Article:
The work? Again, it surprises me that I make a difference. I have a list of around ten people, I pick up the phone, and chat with them. Each week, the same ritual. That’s it. It’s a service that the charity offers to people who might want it, I don’t think they attach any strings. They are very limited by the resources that they can throw at issues, but telephone befriending is one service that they can offer. The criteria? I suppose it is as vague as “somebody who could use a chat” – this can often include housebound clients, but can sometimes clients who have a healthier social life than I do!

I started doing this a year and a bit ago, and I visit Age UK’s office to do so. In that time many clients have become friends. How’s the knee? or, How’s the cat? are not unusual. It is good for me to get out regularly, it is also handy for me to perhaps pick a few groceries up in Salisbury. It’s not lost on me that, by going into their office, the client data never leaves their possession. I don’t have to worry about losing slips of paper, about a client’s phone number being accidentally stored in my phone’s memory, or even of my home phone number being broadcast to clients. If I talk about a client to my wife, say, I have to make sure it is anonymised, but that was forever the case in the banking environment. She is a nurse and has to behave the same with me.

I sometimes worry about clients. With physical health issues, it is easy. I satisfy myself that the client is seeing their doctor. As long as that is the case, the doctor is in a far better position to help than I am. Mental health and depression are altogether more worrying – the guy who has five children and twenty grandchildren, but who nevertheless is lonely because none of them ever call him. I do what I can – I’m not an expert but chatting usually helps. Even if just for a half-hour a week about something unrelated, it takes someone’s mind off their plight. I will try to find out about local activities, again, a diversion from the problem. But there are some areas where I’m just not qualified to speak, so I hold fire.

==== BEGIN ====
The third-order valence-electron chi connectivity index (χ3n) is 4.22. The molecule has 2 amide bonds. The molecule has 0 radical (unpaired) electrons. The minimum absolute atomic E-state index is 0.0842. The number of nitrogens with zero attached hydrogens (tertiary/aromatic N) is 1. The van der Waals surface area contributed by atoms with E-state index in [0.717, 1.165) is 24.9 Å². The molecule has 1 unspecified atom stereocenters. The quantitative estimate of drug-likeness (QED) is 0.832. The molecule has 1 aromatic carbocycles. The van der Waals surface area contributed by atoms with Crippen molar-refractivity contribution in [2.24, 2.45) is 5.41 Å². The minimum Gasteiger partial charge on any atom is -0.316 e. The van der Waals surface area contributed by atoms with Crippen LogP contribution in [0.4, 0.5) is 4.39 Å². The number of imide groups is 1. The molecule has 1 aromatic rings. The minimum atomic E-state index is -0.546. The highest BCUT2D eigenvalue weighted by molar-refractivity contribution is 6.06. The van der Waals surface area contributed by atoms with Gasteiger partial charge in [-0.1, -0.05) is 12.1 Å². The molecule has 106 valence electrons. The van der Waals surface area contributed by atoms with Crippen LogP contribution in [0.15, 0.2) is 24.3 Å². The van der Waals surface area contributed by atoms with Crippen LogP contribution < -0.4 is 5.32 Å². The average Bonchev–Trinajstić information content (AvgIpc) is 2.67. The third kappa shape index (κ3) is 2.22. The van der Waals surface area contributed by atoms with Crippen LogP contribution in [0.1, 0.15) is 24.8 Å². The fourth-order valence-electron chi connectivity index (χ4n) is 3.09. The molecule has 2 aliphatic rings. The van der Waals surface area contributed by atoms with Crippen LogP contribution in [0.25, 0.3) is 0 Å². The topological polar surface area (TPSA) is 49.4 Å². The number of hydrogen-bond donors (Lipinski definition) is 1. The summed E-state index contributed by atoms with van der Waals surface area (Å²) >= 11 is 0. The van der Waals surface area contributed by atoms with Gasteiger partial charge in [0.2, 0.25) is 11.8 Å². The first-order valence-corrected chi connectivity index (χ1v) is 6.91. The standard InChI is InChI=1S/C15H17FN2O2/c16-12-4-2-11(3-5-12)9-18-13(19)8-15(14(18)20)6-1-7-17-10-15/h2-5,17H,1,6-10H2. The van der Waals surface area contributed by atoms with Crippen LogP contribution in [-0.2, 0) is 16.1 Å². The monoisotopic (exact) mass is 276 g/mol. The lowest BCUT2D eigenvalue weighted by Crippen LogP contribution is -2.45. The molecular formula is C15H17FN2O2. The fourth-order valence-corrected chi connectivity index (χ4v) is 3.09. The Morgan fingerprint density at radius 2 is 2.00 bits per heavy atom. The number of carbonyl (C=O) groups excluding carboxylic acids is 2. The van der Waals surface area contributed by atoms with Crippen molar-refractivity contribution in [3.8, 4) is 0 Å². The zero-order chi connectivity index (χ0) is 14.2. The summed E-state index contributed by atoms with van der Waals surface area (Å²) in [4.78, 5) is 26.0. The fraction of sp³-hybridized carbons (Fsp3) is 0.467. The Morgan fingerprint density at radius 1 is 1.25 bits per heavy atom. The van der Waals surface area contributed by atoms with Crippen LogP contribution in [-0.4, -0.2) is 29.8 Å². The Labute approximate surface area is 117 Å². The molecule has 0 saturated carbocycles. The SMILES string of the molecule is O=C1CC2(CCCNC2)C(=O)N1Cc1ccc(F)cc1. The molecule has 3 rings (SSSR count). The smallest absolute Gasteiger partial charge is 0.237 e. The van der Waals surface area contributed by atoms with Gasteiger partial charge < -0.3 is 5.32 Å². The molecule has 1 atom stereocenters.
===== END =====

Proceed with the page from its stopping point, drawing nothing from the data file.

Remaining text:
Time management can sometimes be an issue – as you’re dialling, you never know whether you have a thirty-minute conversation, or a five-second message, ahead of you. But as I’ve gotten to know the clients, some of them do want to chat for half an hour, others will quite firmly say, after two minutes, “well, thank you for calling, but I have to go now”. I can’t be put out. I can’t be put out that someone would sooner speak to another woman, or somebody of a similar age – I normally discover this early on, and just move on to the next client. I speak to one woman who doesn’t give more than a yes or a no, and so a lengthy conversation is difficult. I make sure she’s okay but can’t go much further. I stack the longest calls first – if I have three calls, and only ten minutes, to go, I can normally still call them and get out in time. The number of calls helps – the law of averages kicks in – they can’t all be out, surely? But there can still be an hour’s difference between long and short days. I have time, at the moment.

I have had a client die – when you’re speaking to a ninety-something-year-old, it’s going to happen now and then. Of course, this is somebody you’ve got to know over some time, so almost like the death of a friend. But I’ve known the various forms of life-support they’ve had, that they’ve been chair-bound, and maybe it was a release? My own idea about death kicks in. Talking to the partner, shortly after the death, was difficult, but made smoother when I said how much I had enjoyed our chats – I meant it, I still miss our weekly catch-up. That the family would not allow this 95-year-old a mobility scooter, for fear of her reckless behaviour, I thought was hilarious.

The charity itself is unusual. You’d think that a charity would start with one office, and spread gradually outwards until it became national. This charity is the polar opposite – before the Second World War, a family would look after its elders. However so many men were lost in the war, that for many seniors, there was no means of support. Lots of small independent charities sprang up, all with their own articles and trustees. Eventually two “federations”, Age Concern and Help the Aged, came into existence. They themselves combined into Age UK just ten years ago.

So, I go into their office and get the job done, as I did today. There’s never normally any drama. One of the clients missed their appointment at the Falls Clinic through no fault of their own – the taxi they’d booked to get to the hospital didn’t turn up, because it was waiting instead at the hospital, to bring them home – you couldn’t make this up! Putting humour to one side, they’ll wait six months for the next appointment – please don’t fall over for the next six months. Ridiculous! To add insult to injury, the client fell again last week – their leg just gives way. I have my fingers crossed for them.